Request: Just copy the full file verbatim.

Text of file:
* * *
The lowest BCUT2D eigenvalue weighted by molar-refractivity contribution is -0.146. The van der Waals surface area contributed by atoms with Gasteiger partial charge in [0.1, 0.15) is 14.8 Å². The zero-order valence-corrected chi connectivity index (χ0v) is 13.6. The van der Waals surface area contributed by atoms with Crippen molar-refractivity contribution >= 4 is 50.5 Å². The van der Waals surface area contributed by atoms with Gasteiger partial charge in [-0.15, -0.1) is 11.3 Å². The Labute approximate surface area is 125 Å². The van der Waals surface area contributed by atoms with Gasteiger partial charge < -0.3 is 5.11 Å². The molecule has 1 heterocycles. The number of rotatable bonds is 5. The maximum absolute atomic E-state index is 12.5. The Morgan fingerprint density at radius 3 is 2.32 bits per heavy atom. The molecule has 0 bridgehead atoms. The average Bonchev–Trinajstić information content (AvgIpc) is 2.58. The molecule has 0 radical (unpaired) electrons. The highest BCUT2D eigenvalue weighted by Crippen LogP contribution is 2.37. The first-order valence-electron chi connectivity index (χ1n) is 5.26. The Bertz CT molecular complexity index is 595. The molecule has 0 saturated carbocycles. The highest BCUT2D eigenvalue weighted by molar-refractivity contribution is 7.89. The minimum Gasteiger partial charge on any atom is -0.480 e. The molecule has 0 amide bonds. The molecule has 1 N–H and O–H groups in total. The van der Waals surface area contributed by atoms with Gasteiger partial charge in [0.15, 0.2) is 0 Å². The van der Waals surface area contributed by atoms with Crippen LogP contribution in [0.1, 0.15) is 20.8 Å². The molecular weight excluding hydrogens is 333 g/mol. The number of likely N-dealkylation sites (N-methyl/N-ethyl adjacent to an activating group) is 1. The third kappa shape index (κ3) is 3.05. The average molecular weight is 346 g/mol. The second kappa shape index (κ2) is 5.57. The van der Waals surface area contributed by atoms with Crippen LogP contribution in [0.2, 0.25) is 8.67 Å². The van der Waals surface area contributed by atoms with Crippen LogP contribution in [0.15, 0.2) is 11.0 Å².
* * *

The lowest BCUT2D eigenvalue weighted by molar-refractivity contribution is -0.146. The van der Waals surface area contributed by atoms with Gasteiger partial charge in [0.1, 0.15) is 14.8 Å². The zero-order valence-corrected chi connectivity index (χ0v) is 13.6. The van der Waals surface area contributed by atoms with Crippen molar-refractivity contribution >= 4 is 50.5 Å². The van der Waals surface area contributed by atoms with Gasteiger partial charge in [-0.15, -0.1) is 11.3 Å². The Labute approximate surface area is 125 Å². The van der Waals surface area contributed by atoms with Gasteiger partial charge < -0.3 is 5.11 Å². The molecule has 1 heterocycles. The number of rotatable bonds is 5. The maximum absolute atomic E-state index is 12.5. The Morgan fingerprint density at radius 3 is 2.32 bits per heavy atom. The molecule has 0 bridgehead atoms. The average Bonchev–Trinajstić information content (AvgIpc) is 2.58. The molecule has 0 radical (unpaired) electrons. The highest BCUT2D eigenvalue weighted by Crippen LogP contribution is 2.37. The first-order valence-electron chi connectivity index (χ1n) is 5.26. The Bertz CT molecular complexity index is 595. The molecule has 0 saturated carbocycles. The highest BCUT2D eigenvalue weighted by molar-refractivity contribution is 7.89. The minimum Gasteiger partial charge on any atom is -0.480 e. The molecule has 0 amide bonds. The molecule has 1 N–H and O–H groups in total. The van der Waals surface area contributed by atoms with Gasteiger partial charge in [0.15, 0.2) is 0 Å². The van der Waals surface area contributed by atoms with Crippen LogP contribution in [0.1, 0.15) is 20.8 Å². The molecular weight excluding hydrogens is 333 g/mol. The number of likely N-dealkylation sites (N-methyl/N-ethyl adjacent to an activating group) is 1. The third kappa shape index (κ3) is 3.05. The average molecular weight is 346 g/mol. The second kappa shape index (κ2) is 5.57. The van der Waals surface area contributed by atoms with Crippen LogP contribution in [0.2, 0.25) is 8.67 Å². The van der Waals surface area contributed by atoms with Crippen LogP contribution in [0.15, 0.2) is 11.0 Å².